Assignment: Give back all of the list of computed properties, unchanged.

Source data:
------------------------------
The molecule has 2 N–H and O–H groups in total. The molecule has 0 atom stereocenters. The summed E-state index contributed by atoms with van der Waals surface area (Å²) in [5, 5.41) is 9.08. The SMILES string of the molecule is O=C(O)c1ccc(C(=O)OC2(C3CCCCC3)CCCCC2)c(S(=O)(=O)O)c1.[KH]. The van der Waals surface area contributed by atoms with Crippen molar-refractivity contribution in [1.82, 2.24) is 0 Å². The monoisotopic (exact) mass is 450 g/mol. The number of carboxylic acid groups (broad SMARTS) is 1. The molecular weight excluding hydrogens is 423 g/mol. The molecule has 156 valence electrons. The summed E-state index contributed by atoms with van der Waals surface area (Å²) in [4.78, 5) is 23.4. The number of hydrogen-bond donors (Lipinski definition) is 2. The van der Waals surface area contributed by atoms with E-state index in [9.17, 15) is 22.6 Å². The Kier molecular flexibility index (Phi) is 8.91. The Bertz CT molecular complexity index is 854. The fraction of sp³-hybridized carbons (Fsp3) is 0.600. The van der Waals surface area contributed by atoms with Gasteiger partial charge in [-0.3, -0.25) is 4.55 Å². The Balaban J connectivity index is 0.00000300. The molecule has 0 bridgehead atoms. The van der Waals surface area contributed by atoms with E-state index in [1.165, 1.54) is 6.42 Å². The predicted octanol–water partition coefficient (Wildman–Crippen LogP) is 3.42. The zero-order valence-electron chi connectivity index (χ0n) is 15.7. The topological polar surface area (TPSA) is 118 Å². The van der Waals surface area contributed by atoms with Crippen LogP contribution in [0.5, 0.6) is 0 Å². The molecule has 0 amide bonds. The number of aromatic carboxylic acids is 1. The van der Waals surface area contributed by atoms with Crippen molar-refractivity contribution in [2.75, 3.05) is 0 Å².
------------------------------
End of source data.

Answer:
The molecule has 2 N–H and O–H groups in total. The molecule has 0 atom stereocenters. The summed E-state index contributed by atoms with van der Waals surface area (Å²) in [5, 5.41) is 9.08. The SMILES string of the molecule is O=C(O)c1ccc(C(=O)OC2(C3CCCCC3)CCCCC2)c(S(=O)(=O)O)c1.[KH]. The van der Waals surface area contributed by atoms with Crippen molar-refractivity contribution in [1.82, 2.24) is 0 Å². The monoisotopic (exact) mass is 450 g/mol. The number of carboxylic acid groups (broad SMARTS) is 1. The molecular weight excluding hydrogens is 423 g/mol. The molecule has 156 valence electrons. The summed E-state index contributed by atoms with van der Waals surface area (Å²) in [4.78, 5) is 23.4. The number of hydrogen-bond donors (Lipinski definition) is 2. The van der Waals surface area contributed by atoms with E-state index in [9.17, 15) is 22.6 Å². The Kier molecular flexibility index (Phi) is 8.91. The Bertz CT molecular complexity index is 854. The fraction of sp³-hybridized carbons (Fsp3) is 0.600. The van der Waals surface area contributed by atoms with Gasteiger partial charge in [-0.3, -0.25) is 4.55 Å². The Balaban J connectivity index is 0.00000300. The molecule has 0 bridgehead atoms. The van der Waals surface area contributed by atoms with E-state index in [1.165, 1.54) is 6.42 Å². The predicted octanol–water partition coefficient (Wildman–Crippen LogP) is 3.42. The zero-order valence-electron chi connectivity index (χ0n) is 15.7. The topological polar surface area (TPSA) is 118 Å². The van der Waals surface area contributed by atoms with Crippen LogP contribution in [0.5, 0.6) is 0 Å². The molecule has 0 amide bonds. The number of aromatic carboxylic acids is 1. The van der Waals surface area contributed by atoms with Crippen molar-refractivity contribution in [2.75, 3.05) is 0 Å².